Sunday, November 3, 2013

The 2014 New York City Marathon Fan

I guess I secretly told myself these past few months that the New York City Marathon is not all I've built it up to be over the years.  A field of 48,000 runners is just too crowded.  Who in their right mind would want to be a sardine for 26.2 miles? Too much hassle.  And then today we drove to the Pulaski Bridge to watch.  The first sight of the runners in the distance immediately gave me goosebumps, as they do every year.  I was flooded with excitement.  It's hard not to be.  All of that desire to be a part of that sea of humanity rushed back and there was no denying it.  There's a reason why over 100,000 people from all over the world apply.  New York City is the greatest city on the planet and the New York City marathon is the best way to see all that it has to offer.

We watched the elite women finish their race before heading out to Queens.  Priscah Jeptoo from Kenya pulled ahead of Buzunesh Deba in just the last couple of miles.  She finished in 2:25:07.  Amazing.  The men were almost done, as well.  I got an update on my phone that Meb hit the 5k mark in15 minutes and change.  What?!  I can't imagine running a 5k in 15 minutes, but to do it when you still have 23.1 more miles left?!  Seriously?  Phenomenal.  The lead male, Geoffrey Mutai, also of Kenya, finished in 2:08:24.  That's a 4:54 pace.  Piece of cake.

We arrived at Vernon Road near 45th Street in Queens at 1:00pm.  It was a chilly 50 degrees and partly sunny.  This is right past the half marathon point.  There was plenty of room to get a front row view of the runners.  There were a couple of rock bands and a deejay spread out along the street.  The whole family got right into cheering anyone who had their names on their shirts.  If there were no names, we shouted out their charities or their countries (the largest international field).  We saw the 4 hour pacer run by.  Most people at this point already looked tired, but if they heard their names, their faces lit up.  Many of them thanked us for being out there.  We did a couple of high fives, but they were wet and sweaty so we stopped.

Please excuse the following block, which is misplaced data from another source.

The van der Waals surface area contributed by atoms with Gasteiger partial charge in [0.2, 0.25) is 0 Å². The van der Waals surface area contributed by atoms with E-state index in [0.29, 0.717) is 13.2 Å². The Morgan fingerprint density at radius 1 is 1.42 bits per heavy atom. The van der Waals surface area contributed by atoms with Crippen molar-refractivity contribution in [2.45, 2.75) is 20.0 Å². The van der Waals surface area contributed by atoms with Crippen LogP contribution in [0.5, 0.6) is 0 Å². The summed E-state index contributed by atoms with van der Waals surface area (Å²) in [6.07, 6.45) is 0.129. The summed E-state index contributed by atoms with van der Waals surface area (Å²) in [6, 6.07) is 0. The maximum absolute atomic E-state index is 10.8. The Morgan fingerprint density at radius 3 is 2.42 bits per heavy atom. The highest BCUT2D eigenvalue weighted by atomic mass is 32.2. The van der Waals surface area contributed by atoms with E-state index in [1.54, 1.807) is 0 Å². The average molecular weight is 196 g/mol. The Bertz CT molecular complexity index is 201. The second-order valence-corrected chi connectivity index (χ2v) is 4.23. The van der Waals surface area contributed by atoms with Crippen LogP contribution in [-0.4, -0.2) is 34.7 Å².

A couple of years ago we saw Mario Lopez running over the Pulaski Bridge with an entourage.  At the time, I knew he was famous but wasn't quite sure who he was.  This year I was hoping to catch a glimpse of Pamela Anderson or Christy Turlington or Patrick Wilson, but no such luck.  We saw Shazam and the Statue of Liberty, though!

We stayed until the 5 hour pacer passed.  By this point, most of the participants were walking.  I felt badly for them because I knew at this pace they had a long road ahead of them.  A 5 hour marathon is so much more physically demanding than a 3 hour marathon.  To be out there on your feet in the elements for so long has got to be brutal.  Before we got to the marathon, I took my 11 year old to a cross country track meet.  About ten children ranging from ages 9-13 ran 1.25 miles, 5 laps around the track.  The eighth grade girls flew, the lead finishing in 8:13.  My daughter finished in 9:54.  The little boy who finished last (12:00) must have been 8 or 9 years old and small for his age.  However, he finished and with a smile on his face.  How can you not be proud of a kid like that?  This is how I felt about the last of the runners we saw.  They kept going.  That's heart.

Race volunteers never cease to amaze me.

Band on the run...

Hot chocolate!


  1. Debs ran sooo hard all race, but she was just done at the end when she got passed. Amazing.

    1. Yes, it's hard not to get caught up in all the excitement! Great achievement for her!